The best adaptive procedures function independently of the user, who merely prescribes a level of error that he/she can tolerate or a dollar value (cost) that he/she is willing to endure to complete a simulation. Thereafter, the adaptive code makes the decisions necessary to produce solutions within the user-specified limits. Once the control parameters (the gridcell, element errors, or some reasonable approximation of them) are available, the adaptive code attempts to adjust them to meet control objectives—to minimize the error. Typically, error control is achieved by refining the mesh in areas of the solution domain where errors are too large and coarsening the mesh (using larger elements) where the error is small, or relocating nodes to increase nodal densities near regions of high error. Also, one could increase the order of

OCR for page 17

Research Directions in Computational Mechanics
approximation and expect the accuracy of the approximation to be increased. Thus, in adaptive finite element methods, several broad types of adaptivity can be used in the control process:
h-methods: The mesh size h is used to control error. Error is reduced by refining the mesh or regenerating a new finer mesh. To obtain an optimal h-mesh (one with the least error possible for a fixed number of refinements), provisions for also coarsening a mesh must be included in the adaptive strategy.
r-methods: A fixed number of elements of a given order are used in a mesh, but nodes are relocated to reduce error in certain regions. The r-methods are thus moving grid methods in which the number of degrees of freedom is fixed, but the node locations are adapted to control error.
p-methods: The spectral order p of the approximation is raised or lowered to control error. In finite element methods or boundary element methods, the order p corresponds to the degree of the polynomial shape function used over an element.
Combined methods: Combinations of h-, r-, and/or p-adaptivity are used.
Figures 1.1a and 1.1b show a mesh modeling supersonic flow around a space shuttle in which h-method adaptivity has been employed to optimize the mesh structure to produce accurate simulation of flow features important in assessing the performance of the design—such as the profiles of pressure distribution shown.
The potential advantages of adaptive methods over conventional methods of computational mechanics are enormous. For example, for many typical problems in two dimensions uniform mesh and degree distribution would lead to 100,000 or more equations, whereas adaptive approaches involving only 700 to 1,000 equations give results with comparable accuracy. Theoretically, in many cases adaptive procedures can lead to exponential convergence rates compared to algebraic convergence of classical low-order nonadaptive approaches. The potential impact on computational mechanics of exponentially convergent computational schemes may be one of the most important factors affecting research in this area for the next decade. Figure 1.2 illustrates the performance of exponentially convergent finite difference, finite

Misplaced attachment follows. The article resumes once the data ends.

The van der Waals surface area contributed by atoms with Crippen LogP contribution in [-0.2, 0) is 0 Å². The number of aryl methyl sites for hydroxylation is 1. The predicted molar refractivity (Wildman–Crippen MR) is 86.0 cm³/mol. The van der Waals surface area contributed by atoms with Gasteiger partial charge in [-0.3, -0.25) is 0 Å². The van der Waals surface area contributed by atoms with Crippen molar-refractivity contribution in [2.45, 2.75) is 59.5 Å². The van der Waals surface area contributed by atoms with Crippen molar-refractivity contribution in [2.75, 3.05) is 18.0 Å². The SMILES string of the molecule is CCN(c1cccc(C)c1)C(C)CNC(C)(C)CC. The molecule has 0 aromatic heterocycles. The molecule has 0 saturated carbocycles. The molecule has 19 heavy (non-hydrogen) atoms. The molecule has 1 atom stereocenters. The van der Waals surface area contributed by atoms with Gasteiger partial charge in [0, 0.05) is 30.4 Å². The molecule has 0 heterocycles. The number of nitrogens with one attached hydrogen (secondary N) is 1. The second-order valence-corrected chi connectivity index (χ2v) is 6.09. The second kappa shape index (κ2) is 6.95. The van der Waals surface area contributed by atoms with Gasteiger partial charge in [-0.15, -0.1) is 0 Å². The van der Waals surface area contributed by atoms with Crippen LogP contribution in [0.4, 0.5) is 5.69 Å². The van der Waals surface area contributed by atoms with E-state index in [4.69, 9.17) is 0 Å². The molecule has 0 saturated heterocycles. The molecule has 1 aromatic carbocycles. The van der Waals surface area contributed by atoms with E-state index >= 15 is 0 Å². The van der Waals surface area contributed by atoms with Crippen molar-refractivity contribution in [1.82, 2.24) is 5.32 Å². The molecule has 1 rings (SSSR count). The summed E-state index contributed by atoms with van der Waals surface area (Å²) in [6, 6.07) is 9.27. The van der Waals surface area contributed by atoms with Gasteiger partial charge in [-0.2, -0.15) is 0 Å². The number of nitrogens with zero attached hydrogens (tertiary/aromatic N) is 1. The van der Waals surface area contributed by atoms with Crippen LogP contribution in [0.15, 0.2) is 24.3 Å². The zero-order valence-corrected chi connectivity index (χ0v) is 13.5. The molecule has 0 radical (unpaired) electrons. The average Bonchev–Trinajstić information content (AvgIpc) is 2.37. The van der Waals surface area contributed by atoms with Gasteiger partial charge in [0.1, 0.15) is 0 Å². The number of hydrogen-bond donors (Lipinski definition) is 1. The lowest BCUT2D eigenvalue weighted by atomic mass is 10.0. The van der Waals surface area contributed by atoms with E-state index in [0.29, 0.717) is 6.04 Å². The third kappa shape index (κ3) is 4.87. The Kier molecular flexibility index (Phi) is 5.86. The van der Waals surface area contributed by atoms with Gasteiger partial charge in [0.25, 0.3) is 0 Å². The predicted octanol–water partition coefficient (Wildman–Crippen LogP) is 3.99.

OCR for page 17

Research Directions in Computational Mechanics
Figure 1.1a An h-adapted finite element mesh about a shuttle-like body. Note that the adaptive algorithm has automatically refined the mesh to capture shocks in the flow field.

OCR for page 17

Research Directions in Computational Mechanics
Figure 1.1b Computed pressure contours on the optimally refined mesh.

OCR for page 17

Research Directions in Computational Mechanics
Figure 1.2 Numerical performance of various classes of numerical methods: logarithm of error versus logarithm of the number N of unknowns.

OCR for page 17

Research Directions in Computational Mechanics
volume, or finite element schemes. The significance of the curves in this figure is that no matter what the capacity of the computer on hand to solve large-scale problems in computational mechanics, a level of accuracy can always be specified that cannot be attained by conventional methodologies. Such specified accuracies may be attained using superalgebraic convergent schemes (e.g., adaptive methods) since these can deliver results of a specified accuracy with many orders of magnitude fewer unknowns than conventional methods.